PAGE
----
Okay, just to clarify: this is one of three. Me and a friend came up with the idea while we were playing capture the flag in a PE lesson at school and it sort of developed from there, with a third friend falling into the mix and contributing even more ideas. The three of us each picked a district and we'll be writing about the same Games, but from the POV of three different tributes:

District 2- Bubbubboo - She's a little further ahead than me because she started sooner, but it's definitely worth a look at if you get chance. She also writes shorter chapters than me, so it shouldn't take you too long to catch up if you want to :D

District 7- EnglishGleek- Okay, this one hasn't actually been started yet, so don't go searching for it. But it'll be awesome when it has- she's been bouncing ideas off of me and they're all really awesome.

District 8- Me!- Yeah, you must've already clicked on this one if you're reading this, so... Hi? Reviews are awesome, just throwing that notion out there...

Disclaimer: I don't own the Hunger Games or any places, ideas, characters or themes you may recognise from it. But my OCs are all mine.

The ribbon factory is still shut, which is both a curse and a blessing. A blessing because it means I don't have to go to work after school, and a curse because of the circumstances in which it was temporarily closed for. I just pity the poor soul who has found themselves forced to pick bits of human hair and flesh out of the machinery.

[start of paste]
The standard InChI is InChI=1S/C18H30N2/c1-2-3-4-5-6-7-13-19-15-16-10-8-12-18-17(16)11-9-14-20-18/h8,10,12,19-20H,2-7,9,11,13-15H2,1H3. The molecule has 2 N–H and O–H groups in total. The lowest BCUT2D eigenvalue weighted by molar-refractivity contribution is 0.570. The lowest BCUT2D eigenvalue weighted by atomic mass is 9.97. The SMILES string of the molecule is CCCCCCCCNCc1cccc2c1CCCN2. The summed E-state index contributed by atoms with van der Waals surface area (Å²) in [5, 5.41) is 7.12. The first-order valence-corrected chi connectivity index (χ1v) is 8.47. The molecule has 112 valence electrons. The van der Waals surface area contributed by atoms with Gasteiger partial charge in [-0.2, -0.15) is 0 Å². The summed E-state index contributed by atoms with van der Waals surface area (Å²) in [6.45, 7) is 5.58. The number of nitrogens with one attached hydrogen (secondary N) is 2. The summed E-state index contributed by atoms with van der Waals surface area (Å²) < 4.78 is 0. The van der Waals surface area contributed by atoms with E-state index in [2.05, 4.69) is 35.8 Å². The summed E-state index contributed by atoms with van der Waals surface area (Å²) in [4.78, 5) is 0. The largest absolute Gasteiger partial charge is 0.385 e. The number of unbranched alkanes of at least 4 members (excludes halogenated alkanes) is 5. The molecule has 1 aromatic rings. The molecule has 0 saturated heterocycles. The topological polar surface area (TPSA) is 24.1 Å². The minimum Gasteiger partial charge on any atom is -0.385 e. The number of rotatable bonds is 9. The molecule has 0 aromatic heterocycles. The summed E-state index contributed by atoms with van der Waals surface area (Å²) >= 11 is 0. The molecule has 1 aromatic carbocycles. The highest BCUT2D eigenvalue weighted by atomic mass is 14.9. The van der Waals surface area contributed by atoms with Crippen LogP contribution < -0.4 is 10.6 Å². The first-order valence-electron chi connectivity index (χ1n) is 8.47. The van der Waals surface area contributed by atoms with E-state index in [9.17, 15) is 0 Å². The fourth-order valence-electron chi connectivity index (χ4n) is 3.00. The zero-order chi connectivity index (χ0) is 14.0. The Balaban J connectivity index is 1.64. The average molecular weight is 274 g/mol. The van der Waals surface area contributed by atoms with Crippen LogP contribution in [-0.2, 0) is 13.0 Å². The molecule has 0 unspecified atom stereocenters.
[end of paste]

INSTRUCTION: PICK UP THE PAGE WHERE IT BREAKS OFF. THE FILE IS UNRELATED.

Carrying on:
My brother, Jute, doesn't work at the ribbon factory like Mum and me. No, he works at the same fabric dyeing place that Dad does. I've never been inside the large shed of a building, only ever peered round the door for a brief moment, but even so I know that they don't have the enormous machines we've got at the ribbon factory.

I'd be able to hear the whirring, so loud it's deafening. Indeed, if people in District 8 are fortunate enough to live into old age, they are often hard of hearing thanks to the sound of the factories in which they'd have worked in more or less from the moment they could walk.

Instead, I hear the slosh of the dye as garments are dunked into it, and the low murmur of chatter amongst colleagues. They can afford to chatter quietly amongst themselves; they don't have to yell over the top of an already unbearably loud sound.

The bell rings, signalling the end of the working day, and I make sure to step to one side so as to avoid being trampled by the rush of workers eager to escape from the warehouse behind me and get home to their families.